On Sunday night, after many hours spent driving home from the bassackwards state of Tennessee, I sat down to watch television for a moment before spending the last few waning hours of the day reading a book. Usually I watch 60 Minutes or perhaps flip through the movie channels looking for something interesting to watch, but on this particular Sunday I happened to stop on NBC and caught a glimpse of, what I assumed to be, a Dateline Special. What made me stop my channel flipping was one single word: Race.
Now that word alone, uttered for the umpteenth time by yet another individual who was not a person of colour and with a tone of authority, would be enough to elicit a roll of the eyes and a protracted sigh as I immediately turned to another channel. However, this time I found myself curious enough to abstain from my usual response and watched as a group of parents talked with the reporter about how they didn’t believe their child was racist, and how they raised them better than that. The parents were a rather diverse group overall, but, of course, the majority of them were white. Now of course their claims didn’t surprise me (Nothing is worse than being called or identified as “racist” to many individuals sans colour), but what did catch me off guard was what I saw next.
Much like the show What Would You Do?, Dateline had created a “talent audition” for a fictional show called “Oh Say Can You Sing” (Something of an X-Factor/American Idol for Teens spin off), and, utilizing a diverse group of actors, set about testing whether or not the claims of the parents stood up in the face of reality when their children, unassuming and without knowledge that they were being tested, were placed in a situation in which their prejudices would be called into question. Now, to be honest, I had a good assumption of how things would turn out, but I watched anyway as I wished to see how the claims of “Racism and Prejudice are Dwindling Amongst America’s Youth” held up, at least as it pertained to these chosen individuals.
Unsurprisingly, at least to me, when placed into situations where race and prejudice became a factor, most of the white female teenagers unmasked their thinly veiled prejudices. One girl simply laughed and agreed when one of the actors, a young woman wearing a hijab, was called a number of things including a terrorist. Another in another staged test, also laughing and agreeing with the racist and anti-immigrant sentiments voiced by one of the actors, voted off the Latino actor because he “wasn’t really American.” And yet another did the same, and even had the audacity to begin crying “White Woman Tears” (TM) when she found out she was on television being tested, and had let her racist flag fly proud and true in front of millions of Americans (The majority of whom are probably no different from her really).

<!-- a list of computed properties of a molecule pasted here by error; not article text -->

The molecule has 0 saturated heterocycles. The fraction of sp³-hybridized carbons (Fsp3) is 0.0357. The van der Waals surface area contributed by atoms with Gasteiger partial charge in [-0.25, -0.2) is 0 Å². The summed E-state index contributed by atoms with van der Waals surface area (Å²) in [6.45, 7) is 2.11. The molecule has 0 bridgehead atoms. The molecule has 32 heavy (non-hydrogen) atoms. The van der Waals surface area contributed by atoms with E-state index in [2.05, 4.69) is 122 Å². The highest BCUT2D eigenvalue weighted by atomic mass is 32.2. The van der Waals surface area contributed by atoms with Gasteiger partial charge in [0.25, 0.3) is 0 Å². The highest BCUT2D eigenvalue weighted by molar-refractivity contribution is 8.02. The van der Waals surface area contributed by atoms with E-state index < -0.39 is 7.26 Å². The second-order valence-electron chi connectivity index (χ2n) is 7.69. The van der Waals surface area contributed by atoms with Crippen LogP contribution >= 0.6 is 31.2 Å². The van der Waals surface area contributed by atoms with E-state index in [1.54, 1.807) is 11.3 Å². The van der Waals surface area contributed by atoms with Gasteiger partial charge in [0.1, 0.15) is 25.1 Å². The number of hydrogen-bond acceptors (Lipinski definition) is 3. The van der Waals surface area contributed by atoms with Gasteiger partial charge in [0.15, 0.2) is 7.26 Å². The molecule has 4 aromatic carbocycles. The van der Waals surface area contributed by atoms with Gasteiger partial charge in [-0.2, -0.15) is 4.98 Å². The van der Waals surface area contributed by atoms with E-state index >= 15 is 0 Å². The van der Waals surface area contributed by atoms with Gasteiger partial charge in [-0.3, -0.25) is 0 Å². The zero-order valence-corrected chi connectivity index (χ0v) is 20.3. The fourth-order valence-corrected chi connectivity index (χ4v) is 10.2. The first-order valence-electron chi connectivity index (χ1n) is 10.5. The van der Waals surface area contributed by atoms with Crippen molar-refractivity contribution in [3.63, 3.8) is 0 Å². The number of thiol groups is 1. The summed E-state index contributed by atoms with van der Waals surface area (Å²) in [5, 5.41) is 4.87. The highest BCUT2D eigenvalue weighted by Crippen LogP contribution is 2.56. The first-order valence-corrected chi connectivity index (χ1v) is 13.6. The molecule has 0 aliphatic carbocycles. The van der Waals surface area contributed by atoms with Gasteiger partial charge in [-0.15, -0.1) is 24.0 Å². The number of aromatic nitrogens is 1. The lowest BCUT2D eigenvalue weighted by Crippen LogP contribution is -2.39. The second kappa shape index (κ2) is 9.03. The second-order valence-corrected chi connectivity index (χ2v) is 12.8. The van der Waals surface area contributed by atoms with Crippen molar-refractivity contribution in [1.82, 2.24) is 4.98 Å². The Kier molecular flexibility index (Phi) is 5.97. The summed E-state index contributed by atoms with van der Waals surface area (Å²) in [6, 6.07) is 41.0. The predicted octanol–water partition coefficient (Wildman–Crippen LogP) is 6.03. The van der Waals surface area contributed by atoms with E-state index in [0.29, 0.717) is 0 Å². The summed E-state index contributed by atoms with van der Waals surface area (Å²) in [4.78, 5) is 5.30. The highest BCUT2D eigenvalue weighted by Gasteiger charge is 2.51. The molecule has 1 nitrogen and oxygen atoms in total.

Of course the “Racism Counselor” (Or whatever the heck she was), found obtuse ways to redeem the girls or shifted the blame to society as a whole rather than holding the individual at all responsible. Of course I don’t disagree with the sentiment that society plays a role in prejudice and racism, however I do disagree with the notion that these children and their parents are limited in their blame and personal responsibility. And I say of course the racism counselor obfuscated things, because, as usual, the person presented as an authority on these issues was a person sans colour.
Now this isn’t to suggest that the white females were the only ones who displayed prejudice/racism (there was a young black girl who laughed right along when one of the actors spoke of the Latino actor in a derogatory manner), but that is to say that, out of all the children presented, the white female teenagers overwhelmingly showed themselves to be racist and prejudiced against others.
In short, My Kid Would Never presented for all to see what may be the true nature of America’s youth, and if this truth is the future then we haven’t, as I have long believed, come very far at all.
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